You have just hit into a horrible catch 22. The sellers have no money, haven't done the routine maintenance and now the house needs repairs to qualify for either an FHA or VA loan. Since you are putting down a considerable amount - why aren't you going on a conventional loan? Repairs would not be mandated as long as the house in habitable and appraises for or better than the loan amount.
10 to 15 years ago, all we did was either FHA or VA loans - unless you were buying the huge house, or had 20% to put down. Then regulations changed. It was easier for a lender to do conventional with only 10%, 5% or even no money down. If the house was a dump - you could get 10% on top (110%) to fix it up. Along the way, those loans were abused and people were getting them and pocketing the extra cash. To add salt to the wound, some would get them (or several in one day) and never make the first payment.
If your purchase is through the primary mortgage company ( not a secondary company through the bond market or the second mortgage company) - they might finance you direct. In those cases though, be aware you are buying "as is, where is".
Good luck Ruth, a true bargain is sometimes a little work!
I'm prequalified, but just a bit surprised to hear some lenders are requiring repairs prior to closing in some instances based on their appraiser's reports. This may not be true in all cases. My realtor did tell me about the 203K FHA loan, but I hear it is at a slightly higher interest rate than normal loans. Another option is an all cash transaction at closing. But, I am so conservative with money and the interest rates are so low now, this does not seem to be the best option.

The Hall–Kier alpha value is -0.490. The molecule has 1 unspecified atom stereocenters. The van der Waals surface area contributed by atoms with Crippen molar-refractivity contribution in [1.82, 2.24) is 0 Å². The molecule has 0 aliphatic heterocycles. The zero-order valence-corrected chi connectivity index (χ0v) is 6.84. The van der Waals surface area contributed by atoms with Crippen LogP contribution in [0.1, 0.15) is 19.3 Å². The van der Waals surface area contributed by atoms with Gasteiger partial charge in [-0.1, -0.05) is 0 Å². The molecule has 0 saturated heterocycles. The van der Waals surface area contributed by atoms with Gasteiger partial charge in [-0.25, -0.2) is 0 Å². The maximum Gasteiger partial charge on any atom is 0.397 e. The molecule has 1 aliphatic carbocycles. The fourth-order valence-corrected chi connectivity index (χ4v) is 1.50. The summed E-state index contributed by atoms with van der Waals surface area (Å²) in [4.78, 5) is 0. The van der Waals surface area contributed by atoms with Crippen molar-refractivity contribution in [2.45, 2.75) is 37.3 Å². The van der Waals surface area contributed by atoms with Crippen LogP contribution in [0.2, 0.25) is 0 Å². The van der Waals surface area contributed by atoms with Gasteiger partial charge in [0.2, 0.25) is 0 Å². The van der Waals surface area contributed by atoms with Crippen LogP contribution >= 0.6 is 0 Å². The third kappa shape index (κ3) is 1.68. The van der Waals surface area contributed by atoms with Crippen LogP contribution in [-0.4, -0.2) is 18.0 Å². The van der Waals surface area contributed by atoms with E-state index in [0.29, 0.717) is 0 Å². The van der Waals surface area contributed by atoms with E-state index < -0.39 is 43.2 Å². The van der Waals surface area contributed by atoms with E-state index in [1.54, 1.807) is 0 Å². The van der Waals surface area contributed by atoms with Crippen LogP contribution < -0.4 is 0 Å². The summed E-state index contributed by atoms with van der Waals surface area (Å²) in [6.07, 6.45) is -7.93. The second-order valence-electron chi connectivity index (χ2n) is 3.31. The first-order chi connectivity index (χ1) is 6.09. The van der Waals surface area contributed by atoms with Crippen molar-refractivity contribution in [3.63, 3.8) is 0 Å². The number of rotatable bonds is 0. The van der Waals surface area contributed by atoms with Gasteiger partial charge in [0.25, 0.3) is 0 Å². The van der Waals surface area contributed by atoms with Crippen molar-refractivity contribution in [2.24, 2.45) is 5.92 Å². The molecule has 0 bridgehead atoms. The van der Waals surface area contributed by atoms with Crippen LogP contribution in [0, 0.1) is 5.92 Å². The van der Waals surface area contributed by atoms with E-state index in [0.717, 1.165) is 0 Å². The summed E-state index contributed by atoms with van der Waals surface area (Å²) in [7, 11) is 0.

I just needed to understand if the repair clause prior to closing is the norm now or if this is rare. It seems the banks have gone from one extreme (giving anyone a loan at up to 110% of the home's value, to very tight restrictions for qualified buyers at a much lower loan ratio).
You have 2 options. You can either do a HomeStyle Renovation loan or a 203k FHA loan. Both of these products factor the "after repair" value of the home and not the purchase price itself. Both loans are 30-year permanent loans so there is no need to refinance after the work is done. You just have one closing and one set of closing costs.
If you have any questions about them, you are welcome to contact me.
Bank of America Home Loans
Having said that, to answer your specific question, this will depend upon they TYPE of loan you have applied for/been approved for. If this is a short sale, (as you indicated in the opening statement) then chances are the seller has no funds to put towards any type of repairs. The home is then being sold "AS IS". The current mortgage holder needs to decide A) will they accept the offer price; 2) if there are contingencies placed in the P&S will they accept any, all or none; 3) will they allow ANY repairs to be made and if so, up to what maximum amount?
Normally, they don't approve repair funding since they are already taking a loss on the original payoff to what the short sale acceptance price is. You, as the buyer, need to discuss with your lender that the home you are wanting to purchase is a short sale, is being sold "As Is" and what type of programs can this lender offer you that will not include requiring repairs to be made. Be aware as well, if you are not familiar with 'short sales', buyers must be very patient. It can take anywhere from 45 days to 180 days (some even longer) before the bank approves, rejects, counters, accepts and closes. This is not a quick process, so, again, be prepared to wait.
Hope this information helps.
Tina Evans, Broker
Luna Realty Group